My Top 10 learning tools for 2016

Jane Hart has a long tradition (10 years, congrats!) in gathering the world’s Top learning tools and I am happy to contribute again this year.

Some changes: there will now be a top 200, and a split on education, workplace learning, and personal and professional learning.

Here we go, in random order:

  • Twitter: the best way to generate your own “information streams” about various subjects. (personal & professional learning)
  • Microsoft OneNote: still the best note-taking application on the Windows platform. Unbeatable in combination with SharePoint or OneDrive, and a tablet pc with a digitizer pen (like the Surface). It is fully cross platform with a nice and stable client for OS X! (personal and professional learning)
  • Office Lens: a Microsoft mobile app (Windows, iOS, Android) that “scans” about everything with the camera of your phone. I especially like the way it “straightens” pictures of documents, whiteboards, flipcharts…
    Invaluable for capturing the notes of a meeting. (personal and professional learning)
  • Office Mix: the top tool to “convert your PowerPoint to e-learning” (even if that is not always a good idea), almost dropped out of my list because Microsoft suddenly removed the support for SCORM export. But I give it the benefit of the doubt for another year, there is still LTI compatibility. (workplace learning)
  • Pocket: with the “read later” button in your browser toolbar, you can save interesting articles for later, and read them afterwards. Love the fact that it is available on and syncing with my e-reader. (personal & professional learning)
  • WordPress: excellent blogging platform. Recent releases have been focussing on the usability for the writer, and it is setting the standards for usability. Administration is now a piece of cake, even for non-tech users, with e.g. the auto-update feature. (personal & professional learning)
  • Fever: this “self-hosted Google Reader” is still my main information hub, gathering hundreds of RSS feeds that would otherwise be impossible to follow. Fever is exceptionally easy to install and very stable. (personal & professional learning)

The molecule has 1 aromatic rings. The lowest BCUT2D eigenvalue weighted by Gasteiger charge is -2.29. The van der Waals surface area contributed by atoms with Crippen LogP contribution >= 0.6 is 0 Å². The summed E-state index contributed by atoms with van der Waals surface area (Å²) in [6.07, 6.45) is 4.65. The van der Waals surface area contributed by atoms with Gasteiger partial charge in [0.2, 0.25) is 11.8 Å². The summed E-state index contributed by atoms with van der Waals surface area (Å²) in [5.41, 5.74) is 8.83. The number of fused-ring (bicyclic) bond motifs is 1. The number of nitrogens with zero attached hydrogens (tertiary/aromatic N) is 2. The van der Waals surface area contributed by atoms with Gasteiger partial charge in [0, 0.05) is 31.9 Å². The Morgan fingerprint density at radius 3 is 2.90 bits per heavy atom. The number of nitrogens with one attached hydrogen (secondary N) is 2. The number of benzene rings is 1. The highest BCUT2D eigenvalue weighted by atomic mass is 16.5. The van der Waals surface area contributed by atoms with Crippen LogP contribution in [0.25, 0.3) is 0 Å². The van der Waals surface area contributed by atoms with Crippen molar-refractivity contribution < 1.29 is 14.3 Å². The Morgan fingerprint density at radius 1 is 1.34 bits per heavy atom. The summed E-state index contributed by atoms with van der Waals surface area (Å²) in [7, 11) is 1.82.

• WebEx: a very reliable, easy to use and complete web conferencing tool.  An international company could not do without it. (workplace learning)
  • Microsoft Snip is a “garage project” that goes beyond the functionalities of the traditional “screen capture” tool. Love the fact that you can easily annotate your screen captures to document your findings, and the idea to let you record voice annotations is very useful for support purposes. And it is free. (workplace learning)
  • Office 365: the “swiss army knife” of productivity tools: enterprise-grade e-mail and calendar, SharePoint sites for collaborating or storing knowledge, and OneDrive that has 1TB of storage and that is a serious competitor for tools like Google Drive and DropBox.
    Some nice extensions became available, like Sway and Flow, but for me it is too early to mention them separately …(workplace learning)
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Snip, a free screen capture tool

If you occasionally need to take a screenshot (or a screen capture of your screen), recent versions of Windows provide you with the Windows Snipping tool. It works well for simple jobs, but a recent Microsoft Garage project called Snip takes it to the next level.

snip

It offers a number of advantages:

  • it runs in the background and is always available
  • it stores your screenshots in a “library” without having to save manually to a file
  • you can annotate your screenshot with various drawing tools. Especially useful when you are using a tablet
  • you can save your annotations in a video file and add voice-over to it (very handy for describing an issue)

 

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Top 100 learning tools for 2015 – my top 10